Journal Entries: “A Well Respected Man” and “Original Faubus Fables”

Posted: March 4, 2012 in Editorials

Kwyet Kinks, the EP that includes "A Well Respected Man."

The version of "Original Faubus Fables" that includes vocals was first released on this record.

In my Rock and Roll History class which focuses on jazz, the blues, some country and some other sub-genres, I have been writing weekly journal entries regarding my thoughts on one of the many songs to which I have been assigned to listen.  Here are the first two.  There will be more of these coming.


“A Well Respected Man” – The Kinks

The Kinks’ music was relatively simple, dominated by basic power chords and, in the case of “A Well Respected Man,” straightforward open chords.  Simple music was new to popular-music fans, and the British Invasion, a movement in which the Kinks were heavily involved, introduced a new type of popular music.  This music combined rock and roll, the blues and folk all into one genre.  Previous genres of popular music, predominantly jazz and Chicago blues, were extremely complex, including many improvised sections and large ensembles of musicians.  Even early rock and roll artists like Elvis were often accompanied by large backing bands.  1960s garage rock, somewhat more than 1950s rock and roll, showed that simplicity can often provide equal if not higher quality than complexity.

Furthermore, the lyrics of “A Well Respected Man” act as a critique on common society.  It begins discussing the advantages of being punctual and neat and clean, discussing the “perfect” behavior and lifestyle.   The song then turns around to point out the reality of life with lines such as “his mother goes to meetings, while his father pulls the maid.” The song proceeds to praise these “informalities,” which are part of everyday life, just as it had previously praised societal properness, having punctuality and a clean disposition. The Kinks, swimming against the current of their time, not only in their music but also in their lyrics, point out the flaws of a supposedly respectable society.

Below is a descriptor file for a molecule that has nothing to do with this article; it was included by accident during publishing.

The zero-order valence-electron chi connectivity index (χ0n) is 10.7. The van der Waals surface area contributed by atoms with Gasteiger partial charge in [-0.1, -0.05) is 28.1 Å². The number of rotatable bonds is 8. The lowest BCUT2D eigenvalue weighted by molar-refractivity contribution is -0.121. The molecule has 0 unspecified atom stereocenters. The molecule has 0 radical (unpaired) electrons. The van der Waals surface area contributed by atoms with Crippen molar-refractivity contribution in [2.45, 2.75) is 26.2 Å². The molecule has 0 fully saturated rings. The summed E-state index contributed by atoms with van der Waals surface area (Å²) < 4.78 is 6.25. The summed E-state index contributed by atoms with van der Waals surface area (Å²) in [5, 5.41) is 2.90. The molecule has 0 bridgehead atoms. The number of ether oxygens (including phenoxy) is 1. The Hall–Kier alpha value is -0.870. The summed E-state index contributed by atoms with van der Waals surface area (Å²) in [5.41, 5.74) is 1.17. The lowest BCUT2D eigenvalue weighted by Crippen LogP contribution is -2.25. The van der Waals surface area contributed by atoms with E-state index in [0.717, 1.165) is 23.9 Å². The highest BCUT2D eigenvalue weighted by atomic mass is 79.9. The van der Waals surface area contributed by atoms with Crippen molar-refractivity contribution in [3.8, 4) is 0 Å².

“Original Faubus Fables” – Charles Mingus

Probably the most political jazz song ever, bassist and composer Charles Mingus’ “Original Faubus Fables” directly attacks governor Orval E. Faubus of Arkansas who was responsible for the alleged 1957 Little Rock Crisis.  Mingus, who, alongside drummer Dannie Richmond, sings lead vocals, commences the rather long number with a facetious remark, calling Faubus  “the first or second or third American hero.”  The song’s pace remains constant, comparing Faubus as well as the U.S. government to the Nazis, begging “no more swastikas…no more Ku Klux Klan!”  Unlike other political songwriters, Mingus does not slyly hint at his point; he declares it clearly:

“Name me someone who’s ridiculous, Dannie.  Governer Faubus!…he’s a fool!  Boo!  Nazi Fascist supreme…name me a handful that’s ridiculous…Faubus, Rockefeller, Eisenhower.”

Mingus and Richmond not only set the mood with their lyrics but also with their vocals.  They chant and scream their statements with such hatred and anger that the listener can only begin to imagine what they must be feeling.

Additionally, the instrumentation behind “Original Faubus Fables” remains with the traditional jazz “jam” direction, allowing every musician at least one solo or opportunity to improvise.  However, the song begins with a tightly orchestrated, dark, ominous groove, out of which a growling, rip-roaring saxophone bursts every now and then.  At high points in the instrumental sections, one can even hear Mingus scatting along to the music, simply unable to control his emotions, a point that embodies all of Jazz.  Jazz music is about expressing yourself in ways that one could not do outside of a studio or a performing arts center and Mingus allows himself to let go and embrace his emotions to the point of emitting presumably improvised noises and sounds simply because of his closeness to the music’s mood and purpose.  Few songs have displayed anything close to the sheer power of “Original Faubus Fables.

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